feed additives - Dubai International Food Safety Conference

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Transcript feed additives - Dubai International Food Safety Conference

“European Union Risk Evaluation Process on Safety of Chemical Additives used in Animal Nutrition”

PROFESSOR – EU Risk Expert Sulhattin Yasar : [email protected]

  Süleyman Demirel University Isparta Turkey

2005-2010 Formerly worked for EC JRC IRRM Geel Bellgium



EUROPEAN UNION – LAW, SAFETY RISKS  FOOD AND FEED SAFETY REGULATIONS  Feed Additives (FA) ◦ Regulations, Directives, Guidelines – authorisation ◦ Safety Evaluation ◦ Who does what?

◦ Summary – Opinion & Authorisation ◦ Method of analysis Official control of FADs  Chemical Residues  Conclusion 2


Regulation (EC)178/2002

◦ laying down the General Principles and requirements of Food Law covering all stages of food/feed production and distribution..

◦ ◦ The aim to provide a framework to ensure a coherent approach in the development of food legislation. At the same time, provides the general framework for those areas not covered by specific harmonised rules but where the functioning of the Internal Market is ensured by mutual recognition.

EC General directorate for health&consumer Risk EVALUATION Policy maker EUROPEAN FOOD SAFETY AUTHORITY EXECUTIVE AGENCY FOR HEALTH&CONSUMER EUROPEAN MECIDINES AGENCY Community Reference Laboratories National Reference Laboratories COMMUNITY PLANT VARIETY OFFICE

Elements of Food and Feed Safety


The General Food Law

Regulation (EC) 178/2002 Feed Hygiene Reg. (EC) 183/2005 Feed materials Reg. (EC) 767/2009


Not be marketed - without authorisation !!!!

Feed Additives Reg. (EC) 1831/2003 A scientific evaluation needed:

SHOWING no harmful effects, on human, animal and environment





colour of ornamental fish and birds

feed and animal products


nutritional needs of animals

substances, m.o. or prep., other than feed material and premixtures, intentionally added to feed or water

Legally classified by Cat/Func groups

animal production, performance or welfare, enhance digestibility, improve gut flora Article 2(a) of 1831/2003

environmental consequences of animal production coccidiostatic or histomonostatic effect

Article 5(3) of 1831/2003


FADs? Cont.,





Safety Evalution

Risk management: Authorisation


Risk assessment: Stability -Safety Efficacy Technical Dossiers Samples + Fee

Member States’official laboratory

Method of analysis: Safety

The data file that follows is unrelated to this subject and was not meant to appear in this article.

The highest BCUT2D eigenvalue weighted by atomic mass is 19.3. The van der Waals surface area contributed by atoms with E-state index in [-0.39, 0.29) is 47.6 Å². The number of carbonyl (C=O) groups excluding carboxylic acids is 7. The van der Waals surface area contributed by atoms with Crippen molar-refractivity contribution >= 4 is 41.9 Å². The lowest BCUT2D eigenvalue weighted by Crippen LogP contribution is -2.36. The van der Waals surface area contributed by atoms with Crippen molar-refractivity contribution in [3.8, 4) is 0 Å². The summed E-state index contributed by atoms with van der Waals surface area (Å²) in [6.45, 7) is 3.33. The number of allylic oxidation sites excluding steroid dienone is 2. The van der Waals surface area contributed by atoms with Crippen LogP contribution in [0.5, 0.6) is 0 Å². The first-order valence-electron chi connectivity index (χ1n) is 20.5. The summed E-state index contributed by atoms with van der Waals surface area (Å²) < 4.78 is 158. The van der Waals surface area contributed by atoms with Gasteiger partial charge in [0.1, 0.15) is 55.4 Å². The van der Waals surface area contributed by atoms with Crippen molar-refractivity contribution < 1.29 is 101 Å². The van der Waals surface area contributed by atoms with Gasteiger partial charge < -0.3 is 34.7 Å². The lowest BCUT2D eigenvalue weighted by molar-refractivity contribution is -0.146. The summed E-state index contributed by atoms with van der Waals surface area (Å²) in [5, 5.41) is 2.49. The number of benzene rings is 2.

• • •

Two types of authorisations

Regulation 1831/2003, article 6: Categories of feed additives:

a) technological additives: any substance added to feed for a technological purpose; b) sensory additives: any substance, the addition of which to feed improves or changes the organoleptic properties of the feed, or the visual characteristics of the food derived from animals; c) nutritional additives; d) zootechnical additives: any additive used to affect favourably the performance of animals in good health or used to affect favourably the environment; e) coccidiostats and histomonostats

Authorisation is granted for an additive without mentioning a producer Authorisation is granted for a specific additive produced by the holder of the authorisation, placing a specific product on the market: Holder specific authorisation


Specification in the authorisation regulation

Who does what?


 Applications submitted following the procedures specified in Reg. 1831/2003 and Reg. 429/2008.

 Once the application is electronically submitted, send a copy to the functional mailbox SANCO-APPLICATIONS [email protected]


◦ ◦ ◦ Application form in accordance with Annex I of Regulation (EC) No 429/2008 Public summary; List of the confidential parts of the dossier These particulars and documents to be submitted to the Commission are in addition to the information to be submitted to EFSA and the CRL-FA http://ec.europa.eu/food/food/animalnutrition/feedadditives/guidelines_en.htm

Who does what?


 The FEEDAP Panel, independent scientific board: advising on safety and/or efficacy of FADs  The 21 members expertise covering : ◦

animal physiology, biochemistry, pharmacology,

toxicology, microbiology, (animal) nutrition (including fish),

veterinary sciences,

feed materials and technology,

husbandry, product quality,


 http://www.efsa.europa.eu/EFSA/ScientificPanels/efsa_locale-1178620753812_FEEDAP.htm